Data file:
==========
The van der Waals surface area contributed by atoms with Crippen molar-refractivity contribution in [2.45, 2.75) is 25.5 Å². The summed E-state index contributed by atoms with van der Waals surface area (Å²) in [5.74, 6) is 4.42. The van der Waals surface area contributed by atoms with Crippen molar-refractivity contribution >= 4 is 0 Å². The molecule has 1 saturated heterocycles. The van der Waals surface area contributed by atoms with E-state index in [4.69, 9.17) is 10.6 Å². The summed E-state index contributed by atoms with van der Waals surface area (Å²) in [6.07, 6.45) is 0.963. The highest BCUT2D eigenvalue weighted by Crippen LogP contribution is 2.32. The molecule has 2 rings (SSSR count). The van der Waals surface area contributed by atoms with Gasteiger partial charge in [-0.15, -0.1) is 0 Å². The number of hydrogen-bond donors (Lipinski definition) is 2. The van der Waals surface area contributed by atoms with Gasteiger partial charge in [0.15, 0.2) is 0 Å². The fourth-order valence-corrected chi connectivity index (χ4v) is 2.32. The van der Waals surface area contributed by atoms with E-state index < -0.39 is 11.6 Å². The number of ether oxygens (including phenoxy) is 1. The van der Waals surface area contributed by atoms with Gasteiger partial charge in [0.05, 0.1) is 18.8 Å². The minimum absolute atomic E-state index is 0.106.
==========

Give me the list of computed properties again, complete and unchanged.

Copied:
The van der Waals surface area contributed by atoms with Crippen molar-refractivity contribution in [2.45, 2.75) is 25.5 Å². The summed E-state index contributed by atoms with van der Waals surface area (Å²) in [5.74, 6) is 4.42. The van der Waals surface area contributed by atoms with Crippen molar-refractivity contribution >= 4 is 0 Å². The molecule has 1 saturated heterocycles. The van der Waals surface area contributed by atoms with E-state index in [4.69, 9.17) is 10.6 Å². The summed E-state index contributed by atoms with van der Waals surface area (Å²) in [6.07, 6.45) is 0.963. The highest BCUT2D eigenvalue weighted by Crippen LogP contribution is 2.32. The molecule has 2 rings (SSSR count). The van der Waals surface area contributed by atoms with Gasteiger partial charge in [-0.15, -0.1) is 0 Å². The number of hydrogen-bond donors (Lipinski definition) is 2. The van der Waals surface area contributed by atoms with Gasteiger partial charge in [0.15, 0.2) is 0 Å². The fourth-order valence-corrected chi connectivity index (χ4v) is 2.32. The van der Waals surface area contributed by atoms with E-state index < -0.39 is 11.6 Å². The number of ether oxygens (including phenoxy) is 1. The van der Waals surface area contributed by atoms with Gasteiger partial charge in [0.05, 0.1) is 18.8 Å². The minimum absolute atomic E-state index is 0.106.